JACKSON - Madison County election results should be tossed out, Chris McDaniel is arguing as he seeks to have the Republican Party declare him winner of the U.S. Senate primary in an election challenge he filed on Monday.

The filing is not a formal legal challenge, but an appeal to the Republican Party. The campaign is not asking for a new election. McDaniel is asking to be declared the winner, claiming he won by 25,000 votes.

McDaniel included Madison in a list of counties he argues helped swing the results of the June 24 Republican Senate primary runoff to incumbent Thad Cochran.

The McDaniel camp is accusing Madison County election officials of losing voter signature books, presenting unsealed ballot boxes, misplacing ballot inventory receipts, "commingling" affidavit ballots from all precincts into a since box and allowing 425 Democrats to submit a cross-over vote.

Madison County, they argued in the findings they presented to the State's Republican Executive Committee, is one of five counties (also including Hinds, Sunflower, Claiborne and Coahoma) that, in their opinion, should be "excluded from the statewide results."

"If Hinds County results are excluded from the statewide count, as remedy for fraud requires, the statewide results show that Chris McDaniel is the choice of the qualified Republican electors to the nominee for U.S. Senate," the complaint states. "The results are the same if the results from Claiborne, Coahoma, Madison and Sunflower Counties are likewise excluded."

At a Monday press conference outside attorney Mitch Tyner's Jackson law office, McDaniel said voting irregularities across the state - and not Mississippi's registered Republicans - pushed Cochran to a nearly 8,000-vote victory.

Tyner said evidence he provided to the GOP will prove that McDaniel actually won the primary by 25,000 votes.

Tyner said the investigation uncovered some 9,500 questionable votes - a qualification he later interpreted as "a vote that could be brought into question, for one reason or another" - and 3,600 crossover votes, including 425 in Madison County alone.

Madison County Circuit Clerk Lee Westbrook said Tuesday that she was surprised to see the allegations made against Madison County, and refuted their validity.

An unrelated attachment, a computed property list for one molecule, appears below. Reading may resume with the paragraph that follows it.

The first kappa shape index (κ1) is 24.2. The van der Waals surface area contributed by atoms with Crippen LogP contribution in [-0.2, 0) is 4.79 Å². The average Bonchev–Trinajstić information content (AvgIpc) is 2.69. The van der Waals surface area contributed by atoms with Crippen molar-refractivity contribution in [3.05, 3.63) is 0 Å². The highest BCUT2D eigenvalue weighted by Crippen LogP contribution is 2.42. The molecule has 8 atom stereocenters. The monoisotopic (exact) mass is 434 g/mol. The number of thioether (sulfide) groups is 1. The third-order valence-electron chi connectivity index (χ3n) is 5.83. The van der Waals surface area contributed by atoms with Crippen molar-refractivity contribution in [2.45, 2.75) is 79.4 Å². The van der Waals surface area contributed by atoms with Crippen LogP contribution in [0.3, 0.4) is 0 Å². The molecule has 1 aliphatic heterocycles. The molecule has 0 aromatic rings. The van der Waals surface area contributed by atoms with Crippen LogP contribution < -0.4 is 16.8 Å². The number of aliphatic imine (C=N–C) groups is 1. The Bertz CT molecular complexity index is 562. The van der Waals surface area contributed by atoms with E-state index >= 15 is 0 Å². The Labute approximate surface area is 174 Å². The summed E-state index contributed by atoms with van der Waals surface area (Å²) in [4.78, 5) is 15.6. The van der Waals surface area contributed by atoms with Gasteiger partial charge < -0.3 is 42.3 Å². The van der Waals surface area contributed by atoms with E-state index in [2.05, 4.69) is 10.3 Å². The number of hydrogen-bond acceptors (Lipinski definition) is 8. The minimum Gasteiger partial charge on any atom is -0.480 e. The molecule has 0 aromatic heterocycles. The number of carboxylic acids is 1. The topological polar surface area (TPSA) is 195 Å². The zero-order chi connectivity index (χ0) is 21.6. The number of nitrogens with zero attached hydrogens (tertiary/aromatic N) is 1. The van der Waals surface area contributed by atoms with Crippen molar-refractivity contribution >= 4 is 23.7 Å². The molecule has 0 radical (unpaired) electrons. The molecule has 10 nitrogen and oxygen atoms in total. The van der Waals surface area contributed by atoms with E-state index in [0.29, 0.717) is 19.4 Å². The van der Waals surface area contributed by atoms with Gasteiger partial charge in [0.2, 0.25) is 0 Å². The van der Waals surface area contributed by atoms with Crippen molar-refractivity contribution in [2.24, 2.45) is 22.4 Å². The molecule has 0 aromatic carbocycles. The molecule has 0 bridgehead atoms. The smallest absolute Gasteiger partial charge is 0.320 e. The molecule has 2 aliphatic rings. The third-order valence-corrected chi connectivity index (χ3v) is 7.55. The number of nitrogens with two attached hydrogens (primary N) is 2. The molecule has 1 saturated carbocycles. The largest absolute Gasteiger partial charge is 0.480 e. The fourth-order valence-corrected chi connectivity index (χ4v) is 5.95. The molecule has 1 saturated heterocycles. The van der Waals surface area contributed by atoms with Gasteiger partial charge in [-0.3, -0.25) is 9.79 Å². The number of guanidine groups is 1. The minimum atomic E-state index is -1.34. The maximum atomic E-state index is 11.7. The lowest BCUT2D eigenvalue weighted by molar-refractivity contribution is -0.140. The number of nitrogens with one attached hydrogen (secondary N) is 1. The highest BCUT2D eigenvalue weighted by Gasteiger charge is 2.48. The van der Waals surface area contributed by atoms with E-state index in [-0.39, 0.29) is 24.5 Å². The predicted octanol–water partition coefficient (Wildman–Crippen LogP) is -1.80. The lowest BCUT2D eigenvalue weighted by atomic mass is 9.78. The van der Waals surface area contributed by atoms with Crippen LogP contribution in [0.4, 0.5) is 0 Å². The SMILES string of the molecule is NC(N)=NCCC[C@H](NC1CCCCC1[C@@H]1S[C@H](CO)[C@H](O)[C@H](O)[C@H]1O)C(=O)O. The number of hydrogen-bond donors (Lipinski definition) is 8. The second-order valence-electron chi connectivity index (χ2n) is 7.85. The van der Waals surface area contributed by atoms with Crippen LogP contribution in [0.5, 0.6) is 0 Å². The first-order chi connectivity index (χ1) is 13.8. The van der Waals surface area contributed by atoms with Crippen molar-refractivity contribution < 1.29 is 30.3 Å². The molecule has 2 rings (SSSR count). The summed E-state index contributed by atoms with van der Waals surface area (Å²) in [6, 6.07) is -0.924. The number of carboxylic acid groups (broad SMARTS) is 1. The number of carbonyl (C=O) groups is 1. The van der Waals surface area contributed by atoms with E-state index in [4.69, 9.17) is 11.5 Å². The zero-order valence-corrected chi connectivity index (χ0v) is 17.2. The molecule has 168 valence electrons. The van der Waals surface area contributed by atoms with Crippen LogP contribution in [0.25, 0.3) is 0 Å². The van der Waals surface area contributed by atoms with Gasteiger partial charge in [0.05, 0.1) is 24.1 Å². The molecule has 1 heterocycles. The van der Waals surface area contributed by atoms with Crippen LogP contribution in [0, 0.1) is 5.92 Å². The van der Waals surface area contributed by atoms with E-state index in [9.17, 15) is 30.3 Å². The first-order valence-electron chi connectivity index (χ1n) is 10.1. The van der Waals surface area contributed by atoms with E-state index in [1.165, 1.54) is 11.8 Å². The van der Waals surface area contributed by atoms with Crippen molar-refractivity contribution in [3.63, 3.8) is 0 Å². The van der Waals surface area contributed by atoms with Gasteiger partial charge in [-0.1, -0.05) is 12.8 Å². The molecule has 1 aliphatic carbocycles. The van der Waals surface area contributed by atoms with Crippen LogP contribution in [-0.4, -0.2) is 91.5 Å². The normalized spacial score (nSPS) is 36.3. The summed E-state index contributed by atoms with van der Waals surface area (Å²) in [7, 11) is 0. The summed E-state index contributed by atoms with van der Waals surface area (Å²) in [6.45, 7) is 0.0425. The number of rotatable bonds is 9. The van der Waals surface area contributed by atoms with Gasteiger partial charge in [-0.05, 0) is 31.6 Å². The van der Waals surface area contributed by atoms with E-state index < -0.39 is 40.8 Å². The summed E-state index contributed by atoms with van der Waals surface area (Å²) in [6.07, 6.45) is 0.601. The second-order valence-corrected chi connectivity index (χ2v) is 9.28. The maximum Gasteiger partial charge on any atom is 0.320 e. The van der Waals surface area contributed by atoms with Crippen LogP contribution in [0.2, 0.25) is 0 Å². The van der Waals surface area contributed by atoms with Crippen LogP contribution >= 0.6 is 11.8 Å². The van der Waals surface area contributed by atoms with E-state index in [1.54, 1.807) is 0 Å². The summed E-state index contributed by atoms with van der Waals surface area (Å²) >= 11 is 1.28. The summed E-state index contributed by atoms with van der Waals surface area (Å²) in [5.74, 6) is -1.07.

"One of the allegations was that the memory cards for the voting machines were lost," Westbrook said.

"I can tell you that never once has Madison County lost a memory card - they are taken from the precinct and loaded in the counting machine on election night. We cannot complete the election process without it, so there's no way we have ever lost one."

Westbrook added that the accusation that the ballot bags were unsealed is completely unfounded.

"I keep those bags locked up tight," she said. "I opened them for the review, and when both the McDaniel and Cochran people completed their review of the ballot bags, they were resealed and returned to the locked election room they came from."

When it comes to the 425 cross-over votes McDaniel's campaign claims to have found in Madison County, Westbrook said she could see there being human error, but suggested that it was probably an error in paperwork, and not an intentional breaking of the law.

"There's a chance that a poll worker, concentrating on making sure that the June 3 box was not marked if the voter wanted to cast a vote on June 24, marked in the wrong box by mistake," she said.

"But I find it hard to believe that any of our poll workers in Madison County would knowingly and willingly allow anyone to cast an illegal vote."

The McDaniel camp complains in its filing about the participation of black voters in the June 24 runoff - noting that the 10 counties where Cochran's support between the primary and the runoff increased the most are the 10 most predominantly black counties in the state.

It uses Hinds County as an example, citing the fact that Cochran's support increased by 7,955 votes between June 3 and June 24 in the "majority black and predominantly Democrat county."

An analysis of results, it added, reveals that "...with the percentage of blacks and non-blacks who make up each county's population shows that, without the predominantly Democrat voter participation in the Republican runoff, Cochran would have lost the runoff election by about 25,000 votes."

McDaniel's challenge also cites a now-debunked story from a Meridian Reverend named Steve Fielder who Mississippi Attorney General Jim Hood has said solicited money from an out-of-state blogger to lie, on the record, about his involvement in a pay-for-votes scheme in Lauderdale County.

The report also includes a recording of Fielder, made by the blogger, claiming he helped the Cochran campaign buy votes. Fielder has recanted almost all of his story, and according to Hood, admitted he was "paid to lie."

Lawyers for the Cochran campaign called the allegations "baseless."

McDaniel's attorney's have asked to be given a chance to make their case to the GOP by Tuesday, Aug. 12.

After Aug. 14, according to election laws, any challenge to the election will have to come through the Mississippi court system.